If you've been following this blog for a while (thank you!), you might know that I'm not particularly fond of this time of the year: it's too fake, too frantic, too commercial. Especially in Japan.
I try to avoid Christmas as much as possible, although I make exceptions for mulled wine and Starbucks's Cranberry Bliss Bar.
Oh, and I bought a small stollen the other day. It was delicious.
I recently read an excellent summary about Christmas in Japan on Nippon.com. Here's an excerpt:
The jolly man from the North Pole also featured in the early days of one distinctive aspect of festive Japan, the association of Christmas Eve with romance. While it is difficult to pinpoint the exact beginning of the tradition, a 1983 special feature in women’s magazine An An on winning your man’s heart is thought to have been influential, as is singer Yamashita Tatsurō’s 1983 hit of lost love "Kurisumasu ibu" (Christmas Eve).
Matsutōya Yumi’s 1980 song "Koibito ga Santa Kurōsu" (Santa Claus Is My Sweetheart) played its part too, reimagining portly Santa as a dream lover …So Santa had a guest role, at least, in the move toward including couples and romance alongside families and presents,
Meanwhile, in the last few decades Kentucky Fried Chicken has exploited the resemblance between Colonel Sanders and Santa to dress up the former as the latter and turn Christmas into a chicken-based holiday. Many Japanese people think the season is not complete without a trip to KFC.
Here's "Kurisumasu ibu" as used in JR commercials and "Koibito ga Santa Kurōsu". I find it very hard to watch either without dissolving into hysterical laughter, but that might have more to do with the era … oh, boy, 1980s hair and 1980s fashion! … than the sentiment.
The only deliberately Christmassy thing I did this year was to walk to Marunouchi to look at the famous Christmas tree in the KITTE building, and then I ambled along to Hibiya Park and photographed a few more trees. Photos:
|Not sure why costumes from Takarazuka were displayed in KITTE, except that the theatre is in the neighbourhood.|
|Kiddies at the KITTE tree. If they're in a nursery school in Marunouchi, Daddy must be earning a fair amount.|
(It might be Mommy, but I'm betting my own meagre salary on Daddy. This is Japan.)
|I'm embarrassed to admit that I didn't geddit at first. I knew the tree was from Alice in Wonderland, but|
I caught myself thinking, "Who's Yaw Taht? There's no Yaw Taht character in this story, is there?"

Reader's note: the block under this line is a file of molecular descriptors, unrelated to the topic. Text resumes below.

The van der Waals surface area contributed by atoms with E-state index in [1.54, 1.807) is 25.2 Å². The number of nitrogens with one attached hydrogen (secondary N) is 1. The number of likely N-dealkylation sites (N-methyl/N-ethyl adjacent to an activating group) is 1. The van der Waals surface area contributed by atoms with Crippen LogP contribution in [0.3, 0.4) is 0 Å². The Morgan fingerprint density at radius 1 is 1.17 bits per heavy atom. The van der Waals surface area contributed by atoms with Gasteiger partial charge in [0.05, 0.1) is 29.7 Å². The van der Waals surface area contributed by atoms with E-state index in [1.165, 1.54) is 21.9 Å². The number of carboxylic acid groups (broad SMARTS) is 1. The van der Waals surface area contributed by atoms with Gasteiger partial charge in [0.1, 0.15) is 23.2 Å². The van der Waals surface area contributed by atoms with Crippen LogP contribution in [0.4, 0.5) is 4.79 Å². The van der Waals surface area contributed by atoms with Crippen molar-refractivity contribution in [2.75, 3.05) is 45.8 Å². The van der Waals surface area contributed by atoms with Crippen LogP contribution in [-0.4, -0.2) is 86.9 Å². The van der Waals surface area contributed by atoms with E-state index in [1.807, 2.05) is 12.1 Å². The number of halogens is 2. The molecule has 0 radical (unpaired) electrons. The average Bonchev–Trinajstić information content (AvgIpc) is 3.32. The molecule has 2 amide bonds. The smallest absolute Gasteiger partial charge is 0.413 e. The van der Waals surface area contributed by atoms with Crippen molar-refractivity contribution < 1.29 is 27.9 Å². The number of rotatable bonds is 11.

|This is Red Brick Square in Marunouchi, one of my favourite squares in central Tokyo.|
|The Alice in Wonderland tree in Red Brick Square|
|The Cheshire Cat! (^0^)|
|I love this square. I have a nasty suspicion it's because it's so European.|
|You can buy real Christmas trees in Tokyo, but they're expensive. The biggish one at the back was ¥35 000.|
|This one was ¥7000, if I remember correctly.|
|This is The Peninsula Hotel. That suite at the top is called the Peninsula Suite,|
and it will cost you more than a million yen a night.
|Silly tree in front of the Peninsula Hotel. IDK. It's supposed to be arty?|
|Godzilla is in his hometown Tokyo to celebrate New Year. This small statue stands in Hibiya, in front of|
the Chanter Center. I find it giggle funny that there are wedding dresses in the background.
|Selfie. You decide whether I'm referring to the statue or the reflection|
on the right. The statue is in front of the Yūrakuchō Denki Building.
|Some fairytale Christmas thingie in the Shin-Marunouchi Building.|
You have to pay to see it. I didn't.
|Another selfie between some fairytale character and some other fairytale character. Cinderella?|
|Hibiya Park plants covered against the cold.|
|They remind me of some very prim proper Protestants going to church.|
|Tokyo Station celebrates its 100th anniversary this year. I love this station.|
|This yellow bike on yellow leaves made me smile.|
|Another African in Tokyo! This statue is in Nakadori,|
an upmarket shopping street in Marunouchi.
I leave you with the King's College Choir. This is how it should be done. Happy Christmas to those who celebrate it; happy holidays to those who don't.